In one study, 93% of women who took chasteberry for three menstrual cycles reported that their PMS symptoms such as depression, anxiety, and cravings improved or completely went away. And, none of the study participants experienced any negative drug reactions. 

Another study found that women who took chasteberry reported improvements in irritability, mood, anger, headaches, breast tenderness, and bloating.

For best results, take chasteberry in the morning. That’s when the pituitary gland is most receptive to its effects. 

Warning: Chasteberry is not recommended for individuals taking fertility medications or those under the age of 18. Talk to your doctor before taking chasteberry if you have PCOS. Wait three months before taking chasteberry after discontinuing hormonal birth control.

Dong Quai Root

Also known as Chinese angelica root, dong quai is a fragrant plant related to carrots and celery.

What it does: Dong quai has been used in traditional herbal medicine for more than 2,000 years. It’s also referred to as “female ginseng” due to its purported ability to relieve symptoms of PMS and menopause, including depression and painful periods

Traditionally Used for:

Cramps

Muscle pain

Depression

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Dong quai contains a compound known as ferulic acid, which appears to relax the uterus, leading to less cramping and muscle pain.

Warning: Dong quai is not recommended for women who are pregnant or breastfeeding.

Maca Root Powder

A plant native to Peru, maca is related to broccoli, cauliflower, and cabbage. It has been used medicinally in Peru for centuries.

What it does: Maca has long been used to balance hormones, enhance fertility, and increase energy, but more research is needed to confirm these claims. Some small studies have shown that maca may help improve symptoms of menopause, such as hot flashes, sleep disturbances, and mood swings.

Traditionally Used for:

Energy

Mood swings

Sex drive

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Maca has also been used traditionally to enhance sexual function and desire. Some research supports these claims, with small studies showing improvements in sexual dysfunction or sexual desire in healthy menopausal women or healthy adult men.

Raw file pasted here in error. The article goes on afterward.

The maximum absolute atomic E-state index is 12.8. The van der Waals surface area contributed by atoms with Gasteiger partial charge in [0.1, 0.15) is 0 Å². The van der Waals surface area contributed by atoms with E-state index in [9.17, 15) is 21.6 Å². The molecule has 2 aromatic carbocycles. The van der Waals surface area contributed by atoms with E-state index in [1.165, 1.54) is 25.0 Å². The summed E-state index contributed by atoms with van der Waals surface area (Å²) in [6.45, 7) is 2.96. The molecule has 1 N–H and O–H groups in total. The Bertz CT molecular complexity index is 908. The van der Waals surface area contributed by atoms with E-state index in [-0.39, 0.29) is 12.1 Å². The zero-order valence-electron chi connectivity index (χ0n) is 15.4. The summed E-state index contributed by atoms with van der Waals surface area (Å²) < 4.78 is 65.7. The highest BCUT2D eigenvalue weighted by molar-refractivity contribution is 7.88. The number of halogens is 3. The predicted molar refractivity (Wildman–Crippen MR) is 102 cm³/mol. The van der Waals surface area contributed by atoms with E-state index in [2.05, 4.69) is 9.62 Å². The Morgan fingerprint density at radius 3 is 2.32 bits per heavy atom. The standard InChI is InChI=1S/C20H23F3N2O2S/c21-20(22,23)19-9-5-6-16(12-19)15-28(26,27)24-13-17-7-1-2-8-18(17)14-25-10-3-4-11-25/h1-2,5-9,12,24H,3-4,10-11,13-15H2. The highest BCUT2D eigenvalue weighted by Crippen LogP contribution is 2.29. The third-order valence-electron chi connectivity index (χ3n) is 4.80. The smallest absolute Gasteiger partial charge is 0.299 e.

Warning: Maca is not recommended for pregnant or nursing women, individuals with thyroid disorders or hormonal disorders, children, or individuals taking blood thinners or birth control pills. 

Lemon Balm

A lemon-scented herb from the same family as mint, lemon balm has been used medicinally for more than 2000 years.

What it does: Lemon balm is a well-researched plant that may be useful for alleviating a variety of PMS symptoms, including stress, cramps, headaches, and digestive issues.

Traditionally Used for:

Cramps

Digestion

Stress relief

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A 2015 study involving high school girls found that those who took lemon balm for three months experienced an improvement in physical, social, and psychological PMS symptoms.

Other studies have found lemon balm effective in promoting a sense of calmness, reducing anxiety, improving memory and concentration, relieving insomnia, and relieving digestive issues such as nausea.

Black Cohosh

An herb native to North America, black cohosh goes by many names, including black bugbane, black snakeroot, or fairy candle.

What it does: Black cohosh has long been used in traditional medicine to help with menopause symptoms, PMS symptoms, and hormonal balance. Most of the scientific research on black cohosh has focused on its ability to relieve menopause symptoms, such as hot flashes and sleep disturbances.

Traditionally Used for:

Mood swings

Cramps

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Black cohosh contains phytoestrogens (plant estrogens), which are natural estrogen-like substances that bind weakly to estrogen receptors. This can help protect against the ups and downs of stronger forms of estrogen or toxic xenoestrogens (“foreign” estrogens) from endocrine disrupting chemicals. Phytoestrogens also speed up estrogen metabolism.

Some studies suggest that black cohosh can help with hormonal imbalances, anxiety, and depression.

Other research shows that black cohosh may have antinociceptive properties, which is a fancy way of saying it may help block pain signals to the brain. This could explain why black cohosh has traditionally been used to alleviate menstrual cramps.

Warning: Black cohosh is not recommended for individuals with a hormone-related condition, a history of blood clots or stroke, or those taking medications for high blood pressure.